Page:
About sending e-mails…

Sending an e-mail to contact@opengl-tutorial.org is the most effective way to get support. However, if you have a problem, please include as much information as you can. This means at least :

  • OS : Gentoo ? Windows XP ? … (remember : use the 2.1 port if you have a mac !)
  • 32 bits or 64 bits ?
  • Graphic card : NVIDIA ? AMD ? Intel ? S3 ? Matrox ? (remember : use the 2.1 port if you have an integrated GPU !)

… and optionally any other information you can find useful. This may include :

  • GPU Driver version
  • Call stack
  • screenshots
  • console output
  • minidump…

And of course, read this FAQ first. It’s called FAQ for a reason =)

I can’t compile the tutorials

  • Make sure you read Tutorial 1. PLEASE use CMake instead of re-creating the project. Or at least, make sure you read Building your own C application.
  • If you have an error related to the AssImp library, it’ll be fixed soon; in the meantime, it only affects ONE tutorial, all the others will build fine.
  • If you have an error related to the AntTweakBar library, it only affects ONE tutorial, all the others will build fine.
  • If there is really a problem, don’t hesitate to send us an e-mail.

I have compiled the tutorials, but it fails at startup. What’s going on ?

Several possible reasons :

Incompatible GPU/OS

Please check if you have an Intel card. You can do so using glewinfo, GPU Caps Viewer, or any other tool.

Intel cards, except recent HD4000, don’t support OpenGL 3.3. As a matter of fact, most only support OpenGL 2.1. You have to download the 2.1 version from the Downloads page instead.

The other possible reason is that you’re on a Mac, with a pre-Lion version. Same stuff applies…

Wrong working directory

Chances are that you don’t run them from the right directory. Try double-clicking on the .exe from the explorer.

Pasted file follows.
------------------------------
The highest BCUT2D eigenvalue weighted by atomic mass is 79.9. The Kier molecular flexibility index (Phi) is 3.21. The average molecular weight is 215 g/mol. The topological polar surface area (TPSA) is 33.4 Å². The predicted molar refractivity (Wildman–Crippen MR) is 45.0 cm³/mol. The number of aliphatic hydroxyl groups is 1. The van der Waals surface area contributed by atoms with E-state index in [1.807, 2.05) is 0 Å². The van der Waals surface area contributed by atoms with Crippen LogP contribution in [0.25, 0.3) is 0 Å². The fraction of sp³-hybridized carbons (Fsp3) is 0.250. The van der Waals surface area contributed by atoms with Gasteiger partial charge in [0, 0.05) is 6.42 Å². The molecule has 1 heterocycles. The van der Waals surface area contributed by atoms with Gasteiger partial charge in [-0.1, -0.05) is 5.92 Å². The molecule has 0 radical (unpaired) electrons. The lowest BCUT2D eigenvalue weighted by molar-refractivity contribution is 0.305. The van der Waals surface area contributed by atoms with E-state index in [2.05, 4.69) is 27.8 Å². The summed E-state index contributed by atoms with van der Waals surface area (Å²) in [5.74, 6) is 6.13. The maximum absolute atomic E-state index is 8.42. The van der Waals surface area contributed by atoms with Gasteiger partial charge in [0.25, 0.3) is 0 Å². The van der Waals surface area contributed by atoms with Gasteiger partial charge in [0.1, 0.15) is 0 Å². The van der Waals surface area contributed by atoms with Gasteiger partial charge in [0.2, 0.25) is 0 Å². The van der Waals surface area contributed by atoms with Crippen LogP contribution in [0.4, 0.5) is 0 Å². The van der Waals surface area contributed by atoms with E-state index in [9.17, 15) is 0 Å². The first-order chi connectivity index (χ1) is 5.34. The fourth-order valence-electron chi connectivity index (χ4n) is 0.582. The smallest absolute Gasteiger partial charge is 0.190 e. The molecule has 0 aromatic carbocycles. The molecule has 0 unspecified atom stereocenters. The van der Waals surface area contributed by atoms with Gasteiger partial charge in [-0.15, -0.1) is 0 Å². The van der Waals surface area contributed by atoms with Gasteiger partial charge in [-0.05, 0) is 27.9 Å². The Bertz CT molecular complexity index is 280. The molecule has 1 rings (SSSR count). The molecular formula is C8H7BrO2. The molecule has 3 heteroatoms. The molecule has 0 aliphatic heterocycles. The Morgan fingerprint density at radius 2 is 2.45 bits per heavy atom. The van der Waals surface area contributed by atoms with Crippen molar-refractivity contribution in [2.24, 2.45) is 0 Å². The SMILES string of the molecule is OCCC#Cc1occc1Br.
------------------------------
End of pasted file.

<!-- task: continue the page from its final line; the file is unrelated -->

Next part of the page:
See Tutorial 1 for configuring the IDE so that you can debug the executable.

Please note that the .exe is compiled in the build directory, but automatically copied to the source directory, so that it can find the needed resources (images, 3D models, shaders).


If you created a program from scratch, make sure you created a VAO :

1 GLuint VertexArrayID;
2  glGenVertexArrays(1, &VertexArrayID);
3  glBindVertexArray(VertexArrayID);

GLEW bug

GLEW has a bug which make it impossible to use a core context (except when you use the source code from the tutorials, which has been fixed). 3 solutions:

  • Ask GLFW for a Compatibility Profile instead:
  • Use glewExperimental; this is the recommended way:
1 glewExperimental = true;


You did read Tutorial 1, right ? You didn’t try to write your own makefile and build everything yourself, RIGHT ?

Why should I use OpenGL 3.3 if Intel and Mac can’t run it ?!

… also known as :

Which version of OpenGL should I use ?

As a matter of fact, I don’t recommend using OpenGL 3 or above for an application. I use it in the tutorials because it’s the clean way to learn OpenGL, without all the deprecated stuff, and because once you know 3.3, using 2.1 is straighforward.